International

Malaysia arrests hacker for supplying U.S. targets to Islamic State

KUALA LUMPUR/WASHINGTON: At the request of the United States, Malaysia has arrested a man on charges of hacking personal data of more than a thousand U.S. officials and handing it to Islamic State militants in Syria so they could target the individuals.

The man, 20-year-old Ardit Ferizi from Kosovo, who entered Malaysia in August 2014 to study computer science and forensics, will be extradited to the United States, police said on Thursday night.

The suspect communicated with an Islamic State member in Syria about hacking servers containing information and details of U.S security personnel, Malaysian police said.

“The details were then transferred to the operation unit of the IS group for further action,” the police said in a statement.

U.S. government experts say that in practice, Islamic State’s hacking exploits have been rudimentary and have done little known damage to any targeted institutions or individuals.

In contrast, the group’s coterie of cyber specialists is regarded by American and allied government counterterrorism agencies as highly sophisticated in its use of social media to spread Islamic State’s message and recruit new members and supporters.

The U.S. Justice Department said Ferizi, a known hacker, had been charged with hacking the personal information of 1,351 U.S. military personnel and federal employees and supporting Islamic State.

Ferizi, believed to be the leader of a Kosovar Internet hacking group called Kosova Hacker’s Security, hacked the computer system of a U.S. company and stole the personal identification information (PII) of thousands of individuals, the department said in a statement on Thursday.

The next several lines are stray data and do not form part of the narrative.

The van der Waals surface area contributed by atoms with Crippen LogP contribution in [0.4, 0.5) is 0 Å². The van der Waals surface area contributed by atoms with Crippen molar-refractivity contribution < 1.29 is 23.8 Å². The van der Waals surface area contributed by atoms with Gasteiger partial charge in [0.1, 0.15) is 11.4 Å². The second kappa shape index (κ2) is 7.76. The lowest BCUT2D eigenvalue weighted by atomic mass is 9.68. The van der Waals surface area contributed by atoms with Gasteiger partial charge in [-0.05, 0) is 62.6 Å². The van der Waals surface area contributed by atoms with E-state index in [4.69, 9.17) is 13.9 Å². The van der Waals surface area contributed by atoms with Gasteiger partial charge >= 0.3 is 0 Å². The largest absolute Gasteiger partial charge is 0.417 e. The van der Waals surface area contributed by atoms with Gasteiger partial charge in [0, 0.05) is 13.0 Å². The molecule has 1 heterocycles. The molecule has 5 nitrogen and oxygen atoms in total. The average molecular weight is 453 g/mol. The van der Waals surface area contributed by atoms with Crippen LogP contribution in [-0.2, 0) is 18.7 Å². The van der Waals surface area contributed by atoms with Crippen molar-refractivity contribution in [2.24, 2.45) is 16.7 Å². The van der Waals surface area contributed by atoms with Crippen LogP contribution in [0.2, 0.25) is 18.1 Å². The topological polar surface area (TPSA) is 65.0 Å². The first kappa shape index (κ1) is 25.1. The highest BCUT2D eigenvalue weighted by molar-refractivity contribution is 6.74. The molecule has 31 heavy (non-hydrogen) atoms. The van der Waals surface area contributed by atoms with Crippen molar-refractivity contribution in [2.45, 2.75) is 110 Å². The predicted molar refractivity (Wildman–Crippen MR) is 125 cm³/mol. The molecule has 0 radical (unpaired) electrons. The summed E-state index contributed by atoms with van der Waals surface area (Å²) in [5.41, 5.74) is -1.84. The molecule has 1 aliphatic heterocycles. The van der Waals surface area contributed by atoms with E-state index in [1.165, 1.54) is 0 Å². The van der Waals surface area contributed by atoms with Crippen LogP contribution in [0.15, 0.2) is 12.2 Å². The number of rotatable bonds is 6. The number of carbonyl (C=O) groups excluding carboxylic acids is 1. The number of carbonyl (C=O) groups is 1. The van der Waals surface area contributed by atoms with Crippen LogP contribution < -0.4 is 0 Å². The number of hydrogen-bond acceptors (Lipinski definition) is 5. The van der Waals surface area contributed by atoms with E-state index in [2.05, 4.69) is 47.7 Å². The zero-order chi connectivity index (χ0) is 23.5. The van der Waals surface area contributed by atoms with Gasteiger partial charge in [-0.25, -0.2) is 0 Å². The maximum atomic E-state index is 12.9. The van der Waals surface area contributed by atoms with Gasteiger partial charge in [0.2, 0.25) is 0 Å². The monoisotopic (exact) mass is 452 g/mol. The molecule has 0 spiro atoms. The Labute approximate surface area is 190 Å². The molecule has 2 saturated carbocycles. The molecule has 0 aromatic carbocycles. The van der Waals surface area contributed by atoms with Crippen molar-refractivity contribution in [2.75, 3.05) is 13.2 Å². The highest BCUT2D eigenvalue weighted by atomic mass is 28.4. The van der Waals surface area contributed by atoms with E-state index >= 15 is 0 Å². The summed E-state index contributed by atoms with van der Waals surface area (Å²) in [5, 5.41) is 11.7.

“This case is a first of its kind and, with these charges, we seek to hold Ferizi accountable for his theft of this information and his role in ISIL’s targeting of U.S. government employees,” Assistant U.S. Attorney General John Carlin said in the statement.

The criminal complaint says Ferizi provided the PII to Islamic State members including Junaid Hussain, a British hacker who U.S. and European officials said was a top cyber expert for Islamic State in Syria. Hussain originally from Birmingham, England, was killed in a U.S. drone strike on Aug. 25, a U.S. source told Reuters at the time.

Between April and August, the complaint says, Ferizi gave the PII to Islamic State. On Aug. 11, Hussain in turn posted a tweet titled “NEW: U.S. Military AND Government HACKED by the Islamic State Hacking Division!” which contained a hyperlink to a 30-page document.

The document said in part: “We are in your emails and computer systems, watching and recording your every move. We have your names and addresses.”

It said that information would be passed on to Islamic State fighters, “who soon with the permission of Allah will strike at your necks in your own lands!”

The Justice Department said, “This posting was intended to provide ISIL (Islamic State) supporters in the United States and elsewhere with the PII belonging to the listed government employees for the purpose of encouraging terrorist attacks against those individuals.”

Muslim-majority Malaysia has not experienced significant militant attacks, but it has arrested more than 100 citizens this year on suspicion of links to Islamic State.

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